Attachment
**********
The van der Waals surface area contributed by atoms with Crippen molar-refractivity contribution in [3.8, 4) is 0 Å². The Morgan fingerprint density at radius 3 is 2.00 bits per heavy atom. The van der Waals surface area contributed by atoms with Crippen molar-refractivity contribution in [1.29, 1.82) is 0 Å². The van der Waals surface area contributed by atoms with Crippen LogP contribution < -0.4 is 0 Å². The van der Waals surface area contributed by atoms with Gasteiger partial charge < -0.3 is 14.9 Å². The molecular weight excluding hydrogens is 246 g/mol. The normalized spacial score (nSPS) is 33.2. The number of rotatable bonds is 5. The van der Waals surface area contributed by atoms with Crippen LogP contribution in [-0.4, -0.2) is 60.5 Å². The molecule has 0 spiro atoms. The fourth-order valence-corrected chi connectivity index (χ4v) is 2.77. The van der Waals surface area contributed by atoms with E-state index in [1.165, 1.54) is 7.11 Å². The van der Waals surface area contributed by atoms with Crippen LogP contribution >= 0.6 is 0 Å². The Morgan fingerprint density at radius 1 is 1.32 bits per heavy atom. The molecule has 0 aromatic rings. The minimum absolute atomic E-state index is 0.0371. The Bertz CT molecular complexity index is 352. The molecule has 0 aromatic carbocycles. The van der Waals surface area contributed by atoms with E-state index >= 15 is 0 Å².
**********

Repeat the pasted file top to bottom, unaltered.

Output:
The van der Waals surface area contributed by atoms with Crippen molar-refractivity contribution in [3.8, 4) is 0 Å². The Morgan fingerprint density at radius 3 is 2.00 bits per heavy atom. The van der Waals surface area contributed by atoms with Crippen molar-refractivity contribution in [1.29, 1.82) is 0 Å². The van der Waals surface area contributed by atoms with Crippen LogP contribution < -0.4 is 0 Å². The van der Waals surface area contributed by atoms with Gasteiger partial charge < -0.3 is 14.9 Å². The molecular weight excluding hydrogens is 246 g/mol. The normalized spacial score (nSPS) is 33.2. The number of rotatable bonds is 5. The van der Waals surface area contributed by atoms with Crippen LogP contribution in [-0.4, -0.2) is 60.5 Å². The molecule has 0 spiro atoms. The fourth-order valence-corrected chi connectivity index (χ4v) is 2.77. The van der Waals surface area contributed by atoms with E-state index in [1.165, 1.54) is 7.11 Å². The van der Waals surface area contributed by atoms with Crippen LogP contribution >= 0.6 is 0 Å². The Morgan fingerprint density at radius 1 is 1.32 bits per heavy atom. The molecule has 0 aromatic rings. The minimum absolute atomic E-state index is 0.0371. The Bertz CT molecular complexity index is 352. The molecule has 0 aromatic carbocycles. The van der Waals surface area contributed by atoms with E-state index >= 15 is 0 Å².